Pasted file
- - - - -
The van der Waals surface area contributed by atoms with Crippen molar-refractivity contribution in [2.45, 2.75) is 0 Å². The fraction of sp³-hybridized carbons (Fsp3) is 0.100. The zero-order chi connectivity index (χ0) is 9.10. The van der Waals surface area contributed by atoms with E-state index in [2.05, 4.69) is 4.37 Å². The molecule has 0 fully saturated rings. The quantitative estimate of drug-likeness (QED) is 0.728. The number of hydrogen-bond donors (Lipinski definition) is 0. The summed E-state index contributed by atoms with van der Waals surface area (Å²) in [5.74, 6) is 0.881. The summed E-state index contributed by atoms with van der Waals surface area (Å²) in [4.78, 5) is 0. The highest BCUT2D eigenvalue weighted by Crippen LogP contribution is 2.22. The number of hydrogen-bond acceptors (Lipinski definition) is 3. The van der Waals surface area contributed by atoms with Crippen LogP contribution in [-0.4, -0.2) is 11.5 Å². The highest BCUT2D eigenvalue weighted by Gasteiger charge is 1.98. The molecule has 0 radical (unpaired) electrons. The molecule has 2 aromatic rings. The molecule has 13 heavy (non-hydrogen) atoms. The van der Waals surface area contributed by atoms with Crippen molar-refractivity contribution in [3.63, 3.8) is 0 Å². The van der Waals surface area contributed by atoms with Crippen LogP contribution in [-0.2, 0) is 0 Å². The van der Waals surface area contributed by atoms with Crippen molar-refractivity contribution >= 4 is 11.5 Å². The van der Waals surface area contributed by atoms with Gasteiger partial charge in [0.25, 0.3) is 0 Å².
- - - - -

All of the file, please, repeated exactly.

The van der Waals surface area contributed by atoms with Crippen molar-refractivity contribution in [2.45, 2.75) is 0 Å². The fraction of sp³-hybridized carbons (Fsp3) is 0.100. The zero-order chi connectivity index (χ0) is 9.10. The van der Waals surface area contributed by atoms with E-state index in [2.05, 4.69) is 4.37 Å². The molecule has 0 fully saturated rings. The quantitative estimate of drug-likeness (QED) is 0.728. The number of hydrogen-bond donors (Lipinski definition) is 0. The summed E-state index contributed by atoms with van der Waals surface area (Å²) in [5.74, 6) is 0.881. The summed E-state index contributed by atoms with van der Waals surface area (Å²) in [4.78, 5) is 0. The highest BCUT2D eigenvalue weighted by Crippen LogP contribution is 2.22. The number of hydrogen-bond acceptors (Lipinski definition) is 3. The van der Waals surface area contributed by atoms with Crippen LogP contribution in [-0.4, -0.2) is 11.5 Å². The highest BCUT2D eigenvalue weighted by Gasteiger charge is 1.98. The molecule has 0 radical (unpaired) electrons. The molecule has 2 aromatic rings. The molecule has 13 heavy (non-hydrogen) atoms. The van der Waals surface area contributed by atoms with Crippen molar-refractivity contribution in [3.63, 3.8) is 0 Å². The van der Waals surface area contributed by atoms with Crippen LogP contribution in [-0.2, 0) is 0 Å². The van der Waals surface area contributed by atoms with Crippen molar-refractivity contribution >= 4 is 11.5 Å². The van der Waals surface area contributed by atoms with Gasteiger partial charge in [0.25, 0.3) is 0 Å².